The Necessary Arrangements
They're in the sandbox. She's in a sparkly, silver two-piece that flashes blades of sun into his eyes every time she moves. She dumps dirt from a Holly Hobby pail onto a mound that she says will become a castle. He digs the moat. His sand-washed calves jut out of his puke-green shorts, which slip every now and then exposing his bony hips, and a slightly burned back. He accidentally digs too close to the mound and her sand comes tumbling into his hole. She shakes her head and purses her rosy lips into a hard pout, but their mothers are close, so she lowers her voice when she whispers, "No, this is your spot." And when their mothers turn away, she draws a line in the sand and shoves him back.
They are playing in his backyard, she puts on his holster and says, "You'll be the princess. I'll save you." When he shakes his head, she frowns. When he refuses to move, she puts a leaf behind her ear and punches him in the stomach, "Say 'save me'," she orders, and then punches him again. He starts to whimper and his eyes well up. She draws back a clenched fist, he mumbles, "Save me."
They are sitting on an old wooden bench, holding hands. They're waiting for the contest to begin. His bunkmate is the judge. He has a stopwatch and a cap gun, he tells the couples to line up. They stand, a cap is fired, they press their lips together to win a Chipwich. Her lips are glossy and smell of bubblegum, and he wants to taste them. But as he rubs his lips against hers she becomes rigid and pinches his arm until he stops. Their eyes are open and they see everyone else separate, gasping for air. She pulls him closer, holds the back of his head. When they are the last standing, the judge fires another cap and announces them winners. She opens her mouth for a split second letting his tongue touch her lips and then she is gone to retrieve their prize.
She is standing in front of him, straightening his bow tie and brushing an invisible spec off his black shoulder. She announces to their parents, "He'll be the doctor. I'll be the lawyer." The parents smile and laugh and click their cameras. She smiles, but doesn't laugh. He stares at a tiny pink spot near her nose that she has tried to cover up. He thinks about her picking at it, making it bleed. He thinks about it bleeding and feels faint.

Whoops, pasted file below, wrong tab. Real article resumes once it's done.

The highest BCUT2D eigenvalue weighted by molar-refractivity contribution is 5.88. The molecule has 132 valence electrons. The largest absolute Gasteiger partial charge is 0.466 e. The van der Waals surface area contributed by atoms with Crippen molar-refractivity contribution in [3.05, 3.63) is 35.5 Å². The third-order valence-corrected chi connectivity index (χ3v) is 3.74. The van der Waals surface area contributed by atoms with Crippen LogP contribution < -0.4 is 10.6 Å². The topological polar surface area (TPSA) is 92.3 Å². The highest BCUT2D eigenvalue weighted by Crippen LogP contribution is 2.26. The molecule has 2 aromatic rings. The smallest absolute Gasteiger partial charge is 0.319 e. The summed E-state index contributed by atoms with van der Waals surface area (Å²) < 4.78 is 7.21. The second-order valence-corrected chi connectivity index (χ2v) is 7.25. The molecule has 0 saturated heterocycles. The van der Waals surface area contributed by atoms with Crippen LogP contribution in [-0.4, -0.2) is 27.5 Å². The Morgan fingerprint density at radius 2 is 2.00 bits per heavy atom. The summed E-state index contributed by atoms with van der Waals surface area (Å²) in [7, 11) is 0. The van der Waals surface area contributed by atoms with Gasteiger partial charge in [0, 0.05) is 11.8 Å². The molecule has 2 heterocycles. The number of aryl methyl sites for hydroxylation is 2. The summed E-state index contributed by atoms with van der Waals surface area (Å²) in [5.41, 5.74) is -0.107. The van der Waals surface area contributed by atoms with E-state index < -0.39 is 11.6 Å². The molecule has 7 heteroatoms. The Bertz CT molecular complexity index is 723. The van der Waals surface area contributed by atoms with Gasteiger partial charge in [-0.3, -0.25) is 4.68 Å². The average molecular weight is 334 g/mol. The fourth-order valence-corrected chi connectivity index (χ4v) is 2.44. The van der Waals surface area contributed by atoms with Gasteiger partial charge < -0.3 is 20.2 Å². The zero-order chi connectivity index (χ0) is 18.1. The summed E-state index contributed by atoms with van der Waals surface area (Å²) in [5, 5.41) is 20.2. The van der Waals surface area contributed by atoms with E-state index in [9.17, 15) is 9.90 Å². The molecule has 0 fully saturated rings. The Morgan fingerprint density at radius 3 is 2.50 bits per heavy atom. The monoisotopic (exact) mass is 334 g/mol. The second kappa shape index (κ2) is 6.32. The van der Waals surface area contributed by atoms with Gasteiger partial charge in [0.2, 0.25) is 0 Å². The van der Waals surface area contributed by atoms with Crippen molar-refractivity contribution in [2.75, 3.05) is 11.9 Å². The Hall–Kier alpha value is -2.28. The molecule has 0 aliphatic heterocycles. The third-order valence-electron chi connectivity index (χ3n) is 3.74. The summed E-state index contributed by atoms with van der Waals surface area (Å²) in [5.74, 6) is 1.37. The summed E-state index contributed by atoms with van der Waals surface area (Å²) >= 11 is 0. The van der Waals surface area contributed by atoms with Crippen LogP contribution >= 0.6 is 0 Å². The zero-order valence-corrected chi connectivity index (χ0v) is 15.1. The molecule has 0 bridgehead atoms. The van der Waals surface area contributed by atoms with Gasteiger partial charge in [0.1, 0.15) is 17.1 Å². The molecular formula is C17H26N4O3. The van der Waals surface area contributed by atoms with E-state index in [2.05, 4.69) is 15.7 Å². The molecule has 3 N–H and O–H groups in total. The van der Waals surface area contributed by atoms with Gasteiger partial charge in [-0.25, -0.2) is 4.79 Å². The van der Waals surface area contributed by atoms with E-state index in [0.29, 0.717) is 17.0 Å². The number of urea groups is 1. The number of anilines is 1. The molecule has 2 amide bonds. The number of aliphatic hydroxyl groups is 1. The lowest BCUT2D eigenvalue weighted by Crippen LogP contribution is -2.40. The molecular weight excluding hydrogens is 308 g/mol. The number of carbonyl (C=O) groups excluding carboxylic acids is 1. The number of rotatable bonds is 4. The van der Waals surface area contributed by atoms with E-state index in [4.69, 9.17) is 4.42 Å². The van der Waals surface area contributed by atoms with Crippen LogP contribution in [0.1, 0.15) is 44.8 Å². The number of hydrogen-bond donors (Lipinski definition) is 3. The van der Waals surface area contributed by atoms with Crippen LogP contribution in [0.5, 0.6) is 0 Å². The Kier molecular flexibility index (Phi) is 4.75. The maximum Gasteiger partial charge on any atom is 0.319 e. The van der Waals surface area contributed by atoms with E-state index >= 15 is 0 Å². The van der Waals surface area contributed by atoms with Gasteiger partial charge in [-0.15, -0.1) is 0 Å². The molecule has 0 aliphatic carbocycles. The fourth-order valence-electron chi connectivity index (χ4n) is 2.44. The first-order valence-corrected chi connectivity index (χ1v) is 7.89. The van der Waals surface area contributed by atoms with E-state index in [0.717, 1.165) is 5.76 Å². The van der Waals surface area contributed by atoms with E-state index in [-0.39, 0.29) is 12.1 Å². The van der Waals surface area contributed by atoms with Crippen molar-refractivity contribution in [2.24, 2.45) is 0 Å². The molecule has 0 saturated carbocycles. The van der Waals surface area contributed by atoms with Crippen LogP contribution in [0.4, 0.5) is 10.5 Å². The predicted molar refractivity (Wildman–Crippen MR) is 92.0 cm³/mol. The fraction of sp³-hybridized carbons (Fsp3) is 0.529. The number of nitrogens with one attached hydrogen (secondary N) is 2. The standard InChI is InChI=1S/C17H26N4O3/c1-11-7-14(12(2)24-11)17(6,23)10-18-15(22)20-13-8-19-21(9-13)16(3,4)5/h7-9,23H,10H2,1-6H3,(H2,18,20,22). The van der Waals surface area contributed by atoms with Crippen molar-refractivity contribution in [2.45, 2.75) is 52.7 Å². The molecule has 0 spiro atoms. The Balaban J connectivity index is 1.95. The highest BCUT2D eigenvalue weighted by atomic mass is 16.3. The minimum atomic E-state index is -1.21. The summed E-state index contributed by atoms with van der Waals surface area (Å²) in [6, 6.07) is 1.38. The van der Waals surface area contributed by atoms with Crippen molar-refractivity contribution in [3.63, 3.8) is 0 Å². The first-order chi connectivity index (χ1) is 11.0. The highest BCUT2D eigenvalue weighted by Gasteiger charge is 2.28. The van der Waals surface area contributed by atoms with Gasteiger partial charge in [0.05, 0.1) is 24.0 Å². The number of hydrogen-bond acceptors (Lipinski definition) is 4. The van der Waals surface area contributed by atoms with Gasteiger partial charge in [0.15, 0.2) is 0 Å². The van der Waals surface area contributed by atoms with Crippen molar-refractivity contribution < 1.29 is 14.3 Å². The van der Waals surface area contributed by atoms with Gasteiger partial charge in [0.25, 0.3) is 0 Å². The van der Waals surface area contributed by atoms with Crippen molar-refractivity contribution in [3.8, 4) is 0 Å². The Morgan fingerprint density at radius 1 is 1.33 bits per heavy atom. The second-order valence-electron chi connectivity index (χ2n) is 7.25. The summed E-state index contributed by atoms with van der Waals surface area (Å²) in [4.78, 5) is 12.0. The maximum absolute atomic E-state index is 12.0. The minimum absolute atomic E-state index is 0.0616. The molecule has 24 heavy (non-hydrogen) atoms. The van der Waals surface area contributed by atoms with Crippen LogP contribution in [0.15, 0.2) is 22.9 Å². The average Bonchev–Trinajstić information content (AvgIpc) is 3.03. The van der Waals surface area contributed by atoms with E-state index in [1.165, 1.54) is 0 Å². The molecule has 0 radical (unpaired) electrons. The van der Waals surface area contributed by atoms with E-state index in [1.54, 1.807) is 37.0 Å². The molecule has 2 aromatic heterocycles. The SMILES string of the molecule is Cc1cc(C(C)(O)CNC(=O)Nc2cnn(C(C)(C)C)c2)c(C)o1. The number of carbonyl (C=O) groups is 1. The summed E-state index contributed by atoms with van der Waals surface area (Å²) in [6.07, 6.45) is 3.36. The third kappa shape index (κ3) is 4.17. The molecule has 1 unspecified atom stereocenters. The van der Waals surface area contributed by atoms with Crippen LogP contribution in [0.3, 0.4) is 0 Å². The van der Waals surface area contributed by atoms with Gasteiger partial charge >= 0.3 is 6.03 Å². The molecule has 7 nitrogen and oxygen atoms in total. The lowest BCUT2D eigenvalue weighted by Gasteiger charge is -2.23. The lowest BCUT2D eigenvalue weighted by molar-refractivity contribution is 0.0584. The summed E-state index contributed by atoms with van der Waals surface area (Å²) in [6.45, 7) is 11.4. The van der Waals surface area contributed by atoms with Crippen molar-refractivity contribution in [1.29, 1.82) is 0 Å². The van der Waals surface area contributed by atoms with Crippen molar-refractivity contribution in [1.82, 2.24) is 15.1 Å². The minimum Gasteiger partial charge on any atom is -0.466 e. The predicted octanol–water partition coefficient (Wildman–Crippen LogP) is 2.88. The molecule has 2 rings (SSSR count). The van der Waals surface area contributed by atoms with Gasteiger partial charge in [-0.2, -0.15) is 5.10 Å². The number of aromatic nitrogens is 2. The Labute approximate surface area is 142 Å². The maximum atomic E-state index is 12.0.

She is visiting him at college. He watches as she gets up out of bed and pulls his wrinkled button-down over her head. She fingers the plastic skeleton that stands in the corner with little tags marked: distal clavicle, acromion, and glenoid. She lights the clipped butt of a cigarette and sits on his wooden desk chair with her arms wrapped around her knees. She says, "We should see other people." He stares at the twirls of smoke that rise and then dissipate.
He is sitting in his apartment staring at the TV. There is a knock on the door. He shuffles over, looks through the eyehole, and opens it. She walks in. She runs her hand over his unshaven face. She rummages through his kitchen and finds a garbage bag. She throws the empty Chinese food cartons and paper plates in it and then gets a separate one for the bottles. When she's done, she rests them both on stacked pizza boxes by the door. She goes over and turns off the TV. She brushes the crumbs off the couch and sits down. She says, "I think we should get married."
He comes home and she is in the bedroom. She sits Indian style on the bed surrounded with bags. She hands him a stack of plastic wrapped boxers. She says, "We'll have two children a boy and a girl." He puts down the boxers and takes a deep breath, he says, "I only wanted one." She smiles.
She strides past his patients in the waiting room. She goes behind the desk and exchanges pleasantries with his nurse. She is sitting in his chair when he comes into his office. He puts his files down, kisses her on the forehead and sits down in a consultation chair. She takes brochures out of her briefcase and splays them out on his desk. There is one for Alaska, one for Peru, and one for a "Cruise Around The World." She points to the latter and says, "I think it's time." He says, "It's pretty busy. I'm pretty busy." She says, "No, I think it's time."
She is lying in a cold white room surrounded with flowers. Her head is wrapped in a navy blue scarf with elegant golden horseshoes printed on it. He tries to count them. She says, "I've made all the necessary arrangements. So, you don't have to worry about a thing." He tries not to look at the bruised darkness around her eyes. He loses his concentration and has to start counting all over again. She says, "Everything has been taken care of," and then she pats his hand. He tries not to think of the moment that she'll stop talking, stop patting his hand, stop reassuring. He tries not to think of the moment her eyes will close and then just not open. There is still time, her doctors said there is still time. He lets her voice roll over him, wrap him up in a blanket of words. He tries to count the horseshoes.
He is leaning over the casket, his two children have stepped back with their children, they said, to give him his time. He is throwing dirt onto the casket with his hands, he is on his knees digging up the dirt in handfuls and throwing it down onto a mound. He doesn't feel like he can stop. There is dirt under his fingernails, in the cracks of his psoriasis, in his ring. He opens his mouth to speak, through the dirt, through the casket, to her, he says, "What now?"
About the author:
Michele Melnick received her MFA in fiction from Brooklyn College. Her stories have appeared in the Brooklyn Review, Many Waters, and Contrary Magazine.